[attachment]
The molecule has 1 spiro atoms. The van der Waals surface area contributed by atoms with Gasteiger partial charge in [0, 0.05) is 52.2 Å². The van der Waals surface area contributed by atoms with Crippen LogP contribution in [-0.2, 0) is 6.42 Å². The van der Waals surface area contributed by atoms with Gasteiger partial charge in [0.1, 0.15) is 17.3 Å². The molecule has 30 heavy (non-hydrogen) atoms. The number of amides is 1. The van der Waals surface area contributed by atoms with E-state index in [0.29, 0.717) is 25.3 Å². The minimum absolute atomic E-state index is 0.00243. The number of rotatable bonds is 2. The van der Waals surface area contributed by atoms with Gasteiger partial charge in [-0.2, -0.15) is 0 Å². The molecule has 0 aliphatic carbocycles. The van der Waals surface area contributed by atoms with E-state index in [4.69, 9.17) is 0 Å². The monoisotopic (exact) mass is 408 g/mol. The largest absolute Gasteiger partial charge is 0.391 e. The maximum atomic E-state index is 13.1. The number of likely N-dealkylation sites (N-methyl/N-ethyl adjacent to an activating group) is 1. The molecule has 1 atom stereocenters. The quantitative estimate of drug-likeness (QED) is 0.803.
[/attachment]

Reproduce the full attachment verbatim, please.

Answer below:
The molecule has 1 spiro atoms. The van der Waals surface area contributed by atoms with Gasteiger partial charge in [0, 0.05) is 52.2 Å². The van der Waals surface area contributed by atoms with Crippen LogP contribution in [-0.2, 0) is 6.42 Å². The van der Waals surface area contributed by atoms with Gasteiger partial charge in [0.1, 0.15) is 17.3 Å². The molecule has 30 heavy (non-hydrogen) atoms. The number of amides is 1. The van der Waals surface area contributed by atoms with E-state index in [0.29, 0.717) is 25.3 Å². The minimum absolute atomic E-state index is 0.00243. The number of rotatable bonds is 2. The van der Waals surface area contributed by atoms with Gasteiger partial charge in [-0.2, -0.15) is 0 Å². The molecule has 0 aliphatic carbocycles. The van der Waals surface area contributed by atoms with E-state index in [4.69, 9.17) is 0 Å². The monoisotopic (exact) mass is 408 g/mol. The largest absolute Gasteiger partial charge is 0.391 e. The maximum atomic E-state index is 13.1. The number of likely N-dealkylation sites (N-methyl/N-ethyl adjacent to an activating group) is 1. The molecule has 1 atom stereocenters. The quantitative estimate of drug-likeness (QED) is 0.803.